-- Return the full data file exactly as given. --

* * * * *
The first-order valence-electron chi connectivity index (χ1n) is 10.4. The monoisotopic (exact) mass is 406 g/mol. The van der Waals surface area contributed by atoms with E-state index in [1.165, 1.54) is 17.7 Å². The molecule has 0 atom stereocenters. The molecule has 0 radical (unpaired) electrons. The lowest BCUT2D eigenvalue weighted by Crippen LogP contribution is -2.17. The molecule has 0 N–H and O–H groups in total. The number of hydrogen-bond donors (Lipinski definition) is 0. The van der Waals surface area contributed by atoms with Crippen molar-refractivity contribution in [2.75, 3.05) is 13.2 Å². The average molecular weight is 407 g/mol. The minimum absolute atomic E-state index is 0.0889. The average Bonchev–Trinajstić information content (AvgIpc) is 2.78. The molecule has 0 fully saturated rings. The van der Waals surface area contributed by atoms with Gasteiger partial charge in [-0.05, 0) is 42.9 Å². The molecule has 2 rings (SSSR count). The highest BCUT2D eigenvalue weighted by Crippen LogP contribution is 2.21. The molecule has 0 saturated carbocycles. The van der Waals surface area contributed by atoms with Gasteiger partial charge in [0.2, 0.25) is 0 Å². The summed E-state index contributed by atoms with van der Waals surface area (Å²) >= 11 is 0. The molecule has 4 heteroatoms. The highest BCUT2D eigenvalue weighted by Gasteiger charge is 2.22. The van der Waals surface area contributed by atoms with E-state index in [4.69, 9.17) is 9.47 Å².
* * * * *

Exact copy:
The first-order valence-electron chi connectivity index (χ1n) is 10.4. The monoisotopic (exact) mass is 406 g/mol. The van der Waals surface area contributed by atoms with E-state index in [1.165, 1.54) is 17.7 Å². The molecule has 0 atom stereocenters. The molecule has 0 radical (unpaired) electrons. The lowest BCUT2D eigenvalue weighted by Crippen LogP contribution is -2.17. The molecule has 0 N–H and O–H groups in total. The number of hydrogen-bond donors (Lipinski definition) is 0. The van der Waals surface area contributed by atoms with Crippen molar-refractivity contribution in [2.75, 3.05) is 13.2 Å². The average molecular weight is 407 g/mol. The minimum absolute atomic E-state index is 0.0889. The average Bonchev–Trinajstić information content (AvgIpc) is 2.78. The molecule has 0 fully saturated rings. The van der Waals surface area contributed by atoms with Gasteiger partial charge in [-0.05, 0) is 42.9 Å². The molecule has 2 rings (SSSR count). The highest BCUT2D eigenvalue weighted by Crippen LogP contribution is 2.21. The molecule has 0 saturated carbocycles. The van der Waals surface area contributed by atoms with Gasteiger partial charge in [0.2, 0.25) is 0 Å². The summed E-state index contributed by atoms with van der Waals surface area (Å²) >= 11 is 0. The molecule has 4 heteroatoms. The highest BCUT2D eigenvalue weighted by Gasteiger charge is 2.22. The van der Waals surface area contributed by atoms with E-state index in [4.69, 9.17) is 9.47 Å².